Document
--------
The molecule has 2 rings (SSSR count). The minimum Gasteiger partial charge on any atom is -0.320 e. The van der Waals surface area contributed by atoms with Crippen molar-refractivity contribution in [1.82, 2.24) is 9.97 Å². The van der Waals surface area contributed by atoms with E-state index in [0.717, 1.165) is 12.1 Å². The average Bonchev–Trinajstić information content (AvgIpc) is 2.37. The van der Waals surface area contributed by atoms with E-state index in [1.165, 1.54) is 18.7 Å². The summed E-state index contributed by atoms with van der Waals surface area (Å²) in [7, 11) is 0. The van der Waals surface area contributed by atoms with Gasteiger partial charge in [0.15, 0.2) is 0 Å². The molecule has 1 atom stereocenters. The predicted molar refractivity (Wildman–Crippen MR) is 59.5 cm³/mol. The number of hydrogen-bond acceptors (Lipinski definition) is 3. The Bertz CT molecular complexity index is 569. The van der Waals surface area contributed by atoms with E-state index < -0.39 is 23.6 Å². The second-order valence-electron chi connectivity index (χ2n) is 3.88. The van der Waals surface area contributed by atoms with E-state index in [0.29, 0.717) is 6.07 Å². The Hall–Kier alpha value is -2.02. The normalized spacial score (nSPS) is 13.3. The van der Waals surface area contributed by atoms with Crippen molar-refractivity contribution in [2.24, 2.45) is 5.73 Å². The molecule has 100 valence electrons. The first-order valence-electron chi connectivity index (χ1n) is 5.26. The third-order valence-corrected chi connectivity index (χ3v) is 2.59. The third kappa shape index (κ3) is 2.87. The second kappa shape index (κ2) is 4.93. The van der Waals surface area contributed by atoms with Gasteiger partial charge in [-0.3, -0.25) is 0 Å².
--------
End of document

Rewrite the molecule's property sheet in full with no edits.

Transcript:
The molecule has 2 rings (SSSR count). The minimum Gasteiger partial charge on any atom is -0.320 e. The van der Waals surface area contributed by atoms with Crippen molar-refractivity contribution in [1.82, 2.24) is 9.97 Å². The van der Waals surface area contributed by atoms with E-state index in [0.717, 1.165) is 12.1 Å². The average Bonchev–Trinajstić information content (AvgIpc) is 2.37. The van der Waals surface area contributed by atoms with E-state index in [1.165, 1.54) is 18.7 Å². The summed E-state index contributed by atoms with van der Waals surface area (Å²) in [7, 11) is 0. The van der Waals surface area contributed by atoms with Gasteiger partial charge in [0.15, 0.2) is 0 Å². The molecule has 1 atom stereocenters. The predicted molar refractivity (Wildman–Crippen MR) is 59.5 cm³/mol. The number of hydrogen-bond acceptors (Lipinski definition) is 3. The Bertz CT molecular complexity index is 569. The van der Waals surface area contributed by atoms with E-state index < -0.39 is 23.6 Å². The second-order valence-electron chi connectivity index (χ2n) is 3.88. The van der Waals surface area contributed by atoms with E-state index in [0.29, 0.717) is 6.07 Å². The Hall–Kier alpha value is -2.02. The normalized spacial score (nSPS) is 13.3. The van der Waals surface area contributed by atoms with Crippen molar-refractivity contribution in [2.24, 2.45) is 5.73 Å². The molecule has 100 valence electrons. The first-order valence-electron chi connectivity index (χ1n) is 5.26. The third-order valence-corrected chi connectivity index (χ3v) is 2.59. The third kappa shape index (κ3) is 2.87. The second kappa shape index (κ2) is 4.93. The van der Waals surface area contributed by atoms with Gasteiger partial charge in [-0.3, -0.25) is 0 Å².